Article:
by Benny Huang
Jan 10, 2016
In most cases, diversity offers little tangible benefit. It's time to stop pretending that it does.
America’s air traffic control towers suffer from a stunning lack of diversity—that’s the official position of the Obama Administration’s FAA, which quietly moved to abolish merit-based testing for air traffic controllers two years ago in an attempt to boost the number of women and minorities in the career field. Blacks and Hispanics apparently don’t score as high on the Air Traffic Selection and Training (AT-SAT) exam, the test the FAA once used to judge an applicant’s job knowledge. That’s not really a shocker, considering the fact that blacks and Hispanics score lower on every standardized test known to man, including the bar exam, English proficiency tests, the SAT, the ACT and the IQ test. All of the aforementioned tests are racist, you see, because if they weren’t racist all races would achieve identical average scores.
I must say, this new decision makes me feel a lot better about flying. My plane might crash but at least the guys and gals deconflicting airspace will hail from diverse backgrounds. As an occasional airline passenger, I have to say that diversity in the tower is really, really important to me. I mean, really. I lose sleep over it.
The old hiring process was pretty simple—if you earned a degree in air traffic control from an FAA-approved program and scored well on the AT-SAT, you could compete for a slot at the FAA Academy. That process was scrapped in favor of an online biographical questionnaire. Applicants already under consideration were told to begin the application process again. Though they could still get hired, their credentials counted for nothing because that’s not what the FAA was looking for. They wanted compelling life stories.
One recent applicant, Ryan Meryhew, who earned his air traffic controller’s degree and scored a 99.5 on his AT-SAT, would have been a shoo-in under the old system but under the new system he was just another applicant. “It didn’t ask me anything about my college experience, my grades, my scores, (and) my ability for the actual job. It asked me what sports I played in high school. What was my least favorite subject in high school. Nothing related to aviation,” said Meryhew.
For once I want someone to really explain to me what the point of diversity is. Not that I haven’t heard the sales pitch a thousand times—diversity brings different perspectives, diversity makes us well-rounded—but that just isn’t cutting it anymore. I want answers not bromides.
One argument usually made in support of diversity is that it’s a quantity we desperately need in our air traffic control towers—and in our military, police forces, fire departments, boards of directors, etc.—so that they can serve a diverse public. That one might actually have some truth to it though only because certain demographic groups resent white people and don’t want them policing their streets, teaching in their classrooms, etc. Those people are known as black racists, or sometimes brown or yellow racists—and we shouldn’t hesitate to call them that.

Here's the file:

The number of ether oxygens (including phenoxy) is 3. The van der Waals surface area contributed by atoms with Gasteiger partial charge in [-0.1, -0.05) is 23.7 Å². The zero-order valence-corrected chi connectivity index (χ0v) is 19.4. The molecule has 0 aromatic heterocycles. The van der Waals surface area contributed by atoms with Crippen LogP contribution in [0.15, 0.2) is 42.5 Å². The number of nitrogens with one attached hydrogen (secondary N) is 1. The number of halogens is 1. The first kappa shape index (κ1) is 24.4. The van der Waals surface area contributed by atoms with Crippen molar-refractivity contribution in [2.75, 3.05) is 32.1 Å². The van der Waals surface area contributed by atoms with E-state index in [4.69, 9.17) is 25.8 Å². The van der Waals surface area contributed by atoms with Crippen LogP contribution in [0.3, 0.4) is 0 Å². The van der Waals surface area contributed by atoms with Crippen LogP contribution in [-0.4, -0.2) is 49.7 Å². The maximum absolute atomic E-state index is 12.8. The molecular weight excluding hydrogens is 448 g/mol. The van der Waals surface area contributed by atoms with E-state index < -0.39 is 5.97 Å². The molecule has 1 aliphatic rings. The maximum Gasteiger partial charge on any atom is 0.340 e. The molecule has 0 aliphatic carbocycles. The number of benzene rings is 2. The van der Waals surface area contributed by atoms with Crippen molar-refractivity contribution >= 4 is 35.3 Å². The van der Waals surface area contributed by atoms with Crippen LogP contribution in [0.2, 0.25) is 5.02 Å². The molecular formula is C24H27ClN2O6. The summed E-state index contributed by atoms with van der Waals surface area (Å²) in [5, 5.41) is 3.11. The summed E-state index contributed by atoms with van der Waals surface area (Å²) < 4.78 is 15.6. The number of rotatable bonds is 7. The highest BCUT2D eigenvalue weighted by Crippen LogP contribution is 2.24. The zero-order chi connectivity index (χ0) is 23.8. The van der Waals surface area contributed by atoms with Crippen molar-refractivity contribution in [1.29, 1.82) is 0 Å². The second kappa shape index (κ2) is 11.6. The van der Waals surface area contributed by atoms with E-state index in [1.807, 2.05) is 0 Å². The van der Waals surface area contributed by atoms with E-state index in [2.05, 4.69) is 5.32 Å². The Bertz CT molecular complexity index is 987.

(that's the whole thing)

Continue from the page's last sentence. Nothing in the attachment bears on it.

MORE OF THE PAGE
But let’s not be afraid to look deeper into the argument that we need a diverse workforce to serve a diverse population. In this formulation, diversity is both the problem and the solution. We need more diversity because diversity. If we weren’t so fabulously diverse, race wouldn’t matter—but because we are, it does.
This kind of circular logic can have odd effects when the demographics of a particular area begin to change. Take Ferguson, Missouri, for example, which was 1% black in 1970 and 67% black in 2010. The racial makeup of the police force lagged behind, which is to be expected because young people are almost always the trailblazers in demographic shifts. In any case, the tragically un-diverse Ferguson PD now needs to adapt itself to the demographics of the community, which will almost certainly mean lowering standards and discriminating against white applicants. It’s their only option if they hope to have a police force diverse enough to serve the diverse population of Ferguson—which isn’t really all that diverse, just black.
Even the military worries that it doesn’t have enough diversity, especially in the most glamorous jobs. Contrary to Hollywood myth, elite military units aren’t filled with tough black dudes from the streets but rather with ordinary-looking white guys like Rob O’Neill and Marcus Luttrell who happen to be mentally tough.